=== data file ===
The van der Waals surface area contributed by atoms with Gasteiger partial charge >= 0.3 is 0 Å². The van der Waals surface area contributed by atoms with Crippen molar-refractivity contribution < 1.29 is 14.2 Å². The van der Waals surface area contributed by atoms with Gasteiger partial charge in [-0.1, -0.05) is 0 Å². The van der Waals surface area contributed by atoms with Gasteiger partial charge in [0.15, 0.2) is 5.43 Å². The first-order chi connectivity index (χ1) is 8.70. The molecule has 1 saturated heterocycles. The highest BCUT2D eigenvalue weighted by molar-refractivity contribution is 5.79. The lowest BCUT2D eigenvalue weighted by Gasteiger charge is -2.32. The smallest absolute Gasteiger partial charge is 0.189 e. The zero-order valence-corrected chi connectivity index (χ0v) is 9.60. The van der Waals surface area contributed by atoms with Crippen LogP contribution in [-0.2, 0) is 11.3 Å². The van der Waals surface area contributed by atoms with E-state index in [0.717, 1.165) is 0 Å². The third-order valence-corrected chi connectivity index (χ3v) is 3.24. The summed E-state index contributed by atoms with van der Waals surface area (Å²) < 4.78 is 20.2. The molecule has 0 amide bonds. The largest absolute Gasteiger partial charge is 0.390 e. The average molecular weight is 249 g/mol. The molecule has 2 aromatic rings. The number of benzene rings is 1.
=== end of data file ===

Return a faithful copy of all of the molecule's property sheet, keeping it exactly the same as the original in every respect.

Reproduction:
The van der Waals surface area contributed by atoms with Gasteiger partial charge >= 0.3 is 0 Å². The van der Waals surface area contributed by atoms with Crippen molar-refractivity contribution < 1.29 is 14.2 Å². The van der Waals surface area contributed by atoms with Gasteiger partial charge in [-0.1, -0.05) is 0 Å². The van der Waals surface area contributed by atoms with Gasteiger partial charge in [0.15, 0.2) is 5.43 Å². The first-order chi connectivity index (χ1) is 8.70. The molecule has 1 saturated heterocycles. The highest BCUT2D eigenvalue weighted by molar-refractivity contribution is 5.79. The lowest BCUT2D eigenvalue weighted by Gasteiger charge is -2.32. The smallest absolute Gasteiger partial charge is 0.189 e. The zero-order valence-corrected chi connectivity index (χ0v) is 9.60. The van der Waals surface area contributed by atoms with Crippen LogP contribution in [-0.2, 0) is 11.3 Å². The van der Waals surface area contributed by atoms with E-state index in [0.717, 1.165) is 0 Å². The third-order valence-corrected chi connectivity index (χ3v) is 3.24. The summed E-state index contributed by atoms with van der Waals surface area (Å²) < 4.78 is 20.2. The molecule has 0 amide bonds. The largest absolute Gasteiger partial charge is 0.390 e. The average molecular weight is 249 g/mol. The molecule has 2 aromatic rings. The number of benzene rings is 1.